Donkeys are also an effective deterrant of dogs. Jenneys (females) especially can do amazing things – I’ve seen them stand over newborn lambs and kids to protect them from being stepped on. They will chase, bite, strike and kick any dog they don’t know in the field. In an eight acre field I had a 42″ donkey who I never saw do much – until the day two known killer dogs detoured 1300 feet back, 300 feet across and about 800 feet back up the fenceline to avoid cutting through that field. Angel stood in the middle of the field and walked down the center as if to make sure they kept going. These were purebred rottweillers – which could of been bad but apparently at some point they’d met her in the dark. I never lost a lamb, goat or bird when she was in the field but they were sure eager to avoid her.
When you bring a guardian home put him or her in a small pen NEXT TO what he’ll be guarding. Let him see his new charges…sniff them, get used to them. It instills in their brain who the guardian is and lets him bond with the herd without being IN the herd. Once he’s quietly accepting introduce him into the field supervised…perhaps during the day when you’re home. Observe him and correct negative behavior. A guardian should never chase, play with, mouth or roughhouse with a member of the flock. It’s your responsibility as flock owner and “head boss dog” to insure that they know this. Once he is reliable leave him out more until he’s with them 24/7. Make him EARN respect and responsibility.
Even with experienced guardians don’t set them up to fail. Give them a private space to eat. A dog who is trying to eat while 30 goats crowd in trying to take his food is going to defend it – and in this you’re giving him permission to nip or threaten a goat in order to defend his food! This is NEVER ACCEPTABLE. The thought of having to defend themselves against their flock should never be introduced. You have to remember these dogs will give their lives for their charges – don’t undo that by having them turn on the animals they’re protecting. If there is an aggressive herd member eliminate it. Aggression in a goat or sheep isn’t good anyway, but an aggressive animal that constantly torments a guardian is setting the stage for retaliation – and it’s YOUR responsibility to keep that from happening. YOU put the guardian in the field – make it possible for him to do his job right!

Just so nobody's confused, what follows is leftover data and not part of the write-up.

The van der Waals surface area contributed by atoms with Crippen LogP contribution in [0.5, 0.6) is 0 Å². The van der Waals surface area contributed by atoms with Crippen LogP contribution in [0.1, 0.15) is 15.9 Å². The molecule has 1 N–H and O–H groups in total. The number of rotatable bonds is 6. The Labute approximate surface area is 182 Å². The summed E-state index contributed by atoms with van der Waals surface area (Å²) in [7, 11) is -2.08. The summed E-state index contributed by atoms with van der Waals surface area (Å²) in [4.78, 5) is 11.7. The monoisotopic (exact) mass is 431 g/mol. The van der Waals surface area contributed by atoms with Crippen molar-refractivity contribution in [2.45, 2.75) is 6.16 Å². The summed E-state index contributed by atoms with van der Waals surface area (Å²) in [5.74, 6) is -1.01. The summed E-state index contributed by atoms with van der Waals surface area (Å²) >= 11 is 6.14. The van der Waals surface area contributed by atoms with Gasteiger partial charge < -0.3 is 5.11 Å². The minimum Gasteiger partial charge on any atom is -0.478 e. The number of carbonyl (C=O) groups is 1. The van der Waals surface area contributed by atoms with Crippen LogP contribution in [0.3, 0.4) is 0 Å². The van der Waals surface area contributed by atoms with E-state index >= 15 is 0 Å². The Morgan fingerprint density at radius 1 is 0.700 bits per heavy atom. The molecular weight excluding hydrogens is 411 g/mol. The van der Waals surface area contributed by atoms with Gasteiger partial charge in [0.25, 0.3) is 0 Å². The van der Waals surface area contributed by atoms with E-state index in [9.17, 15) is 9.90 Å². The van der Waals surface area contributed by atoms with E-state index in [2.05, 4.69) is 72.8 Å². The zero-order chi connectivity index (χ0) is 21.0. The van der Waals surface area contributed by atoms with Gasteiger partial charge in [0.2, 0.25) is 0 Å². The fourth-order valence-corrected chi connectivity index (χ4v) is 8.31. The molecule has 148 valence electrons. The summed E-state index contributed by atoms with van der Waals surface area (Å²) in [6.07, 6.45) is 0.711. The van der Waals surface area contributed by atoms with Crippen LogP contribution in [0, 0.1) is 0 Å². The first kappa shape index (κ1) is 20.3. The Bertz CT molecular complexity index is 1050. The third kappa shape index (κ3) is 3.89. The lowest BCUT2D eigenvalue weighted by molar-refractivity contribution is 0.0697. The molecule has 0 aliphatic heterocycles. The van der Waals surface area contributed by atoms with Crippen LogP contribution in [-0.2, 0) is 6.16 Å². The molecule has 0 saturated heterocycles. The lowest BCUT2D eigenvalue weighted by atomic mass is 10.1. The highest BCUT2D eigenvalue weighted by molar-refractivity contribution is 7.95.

You have to understand these guardians are on duty all the time. They live to work. They are focused on one thing – protecting their herd. If you cannot make concessions to help them do their job then it’s your fault for losses and really you don’t deserve the loyalty of a good guardian. The only thing they ask is food, clean water and a decent working environment. Many don’t even ask shelter – they’ll stay out in the snow or under an object in the rain so they can watch and observe for intruders. My anatolians would not use a dog house or even sheds. They had access to 4X8 foot sheds with the goats – but if they were in there they couldn’t watch for incoming problems.
Training a guardian is not difficult – a good one HAS the instinct. All you have to do is properly introduce them and direct what the ground rules and boundaries are. Guardian animals are some of the most intelligent animals you’ll own. They think on their own, they evaluate if that person is a threat or a buyer, they sense things and notice things we don’t even see! You will not ever have a more loyal worker than a guardian animal. They don’t ask for much in return but DO need some early effort. Those not willing to learn and do this should not get one.